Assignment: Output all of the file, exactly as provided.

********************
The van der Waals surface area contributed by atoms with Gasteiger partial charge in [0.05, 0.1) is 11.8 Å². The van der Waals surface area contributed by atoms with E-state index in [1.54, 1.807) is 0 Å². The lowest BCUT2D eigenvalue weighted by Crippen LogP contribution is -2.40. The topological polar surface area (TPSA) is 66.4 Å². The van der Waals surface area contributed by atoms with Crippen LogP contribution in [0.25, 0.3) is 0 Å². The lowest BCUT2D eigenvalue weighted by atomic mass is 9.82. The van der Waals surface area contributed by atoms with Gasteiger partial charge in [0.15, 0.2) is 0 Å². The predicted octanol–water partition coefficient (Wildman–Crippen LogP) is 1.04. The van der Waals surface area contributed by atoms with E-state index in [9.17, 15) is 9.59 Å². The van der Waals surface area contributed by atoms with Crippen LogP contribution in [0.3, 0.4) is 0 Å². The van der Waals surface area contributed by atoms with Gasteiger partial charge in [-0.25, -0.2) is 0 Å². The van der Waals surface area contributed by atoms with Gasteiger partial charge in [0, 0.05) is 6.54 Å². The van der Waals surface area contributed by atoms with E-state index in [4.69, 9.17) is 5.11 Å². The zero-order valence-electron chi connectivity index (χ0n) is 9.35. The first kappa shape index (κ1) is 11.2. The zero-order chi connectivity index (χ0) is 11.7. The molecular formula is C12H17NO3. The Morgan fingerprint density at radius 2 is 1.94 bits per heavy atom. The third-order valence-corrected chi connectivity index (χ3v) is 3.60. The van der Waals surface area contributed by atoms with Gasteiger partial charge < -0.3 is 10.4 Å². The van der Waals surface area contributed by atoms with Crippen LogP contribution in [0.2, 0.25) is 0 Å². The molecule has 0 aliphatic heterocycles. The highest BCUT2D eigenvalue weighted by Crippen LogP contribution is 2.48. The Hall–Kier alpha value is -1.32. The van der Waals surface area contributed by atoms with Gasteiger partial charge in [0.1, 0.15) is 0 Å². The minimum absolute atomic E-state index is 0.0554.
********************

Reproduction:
The van der Waals surface area contributed by atoms with Gasteiger partial charge in [0.05, 0.1) is 11.8 Å². The van der Waals surface area contributed by atoms with E-state index in [1.54, 1.807) is 0 Å². The lowest BCUT2D eigenvalue weighted by Crippen LogP contribution is -2.40. The topological polar surface area (TPSA) is 66.4 Å². The van der Waals surface area contributed by atoms with Crippen LogP contribution in [0.25, 0.3) is 0 Å². The lowest BCUT2D eigenvalue weighted by atomic mass is 9.82. The van der Waals surface area contributed by atoms with Gasteiger partial charge in [0.15, 0.2) is 0 Å². The predicted octanol–water partition coefficient (Wildman–Crippen LogP) is 1.04. The van der Waals surface area contributed by atoms with E-state index in [9.17, 15) is 9.59 Å². The van der Waals surface area contributed by atoms with Crippen LogP contribution in [0.3, 0.4) is 0 Å². The van der Waals surface area contributed by atoms with Gasteiger partial charge in [-0.25, -0.2) is 0 Å². The van der Waals surface area contributed by atoms with Gasteiger partial charge in [0, 0.05) is 6.54 Å². The van der Waals surface area contributed by atoms with E-state index in [4.69, 9.17) is 5.11 Å². The zero-order valence-electron chi connectivity index (χ0n) is 9.35. The first kappa shape index (κ1) is 11.2. The zero-order chi connectivity index (χ0) is 11.7. The molecular formula is C12H17NO3. The Morgan fingerprint density at radius 2 is 1.94 bits per heavy atom. The third-order valence-corrected chi connectivity index (χ3v) is 3.60. The van der Waals surface area contributed by atoms with Gasteiger partial charge < -0.3 is 10.4 Å². The van der Waals surface area contributed by atoms with Crippen LogP contribution in [0.2, 0.25) is 0 Å². The molecule has 0 aliphatic heterocycles. The highest BCUT2D eigenvalue weighted by Crippen LogP contribution is 2.48. The Hall–Kier alpha value is -1.32. The van der Waals surface area contributed by atoms with Gasteiger partial charge in [0.1, 0.15) is 0 Å². The minimum absolute atomic E-state index is 0.0554.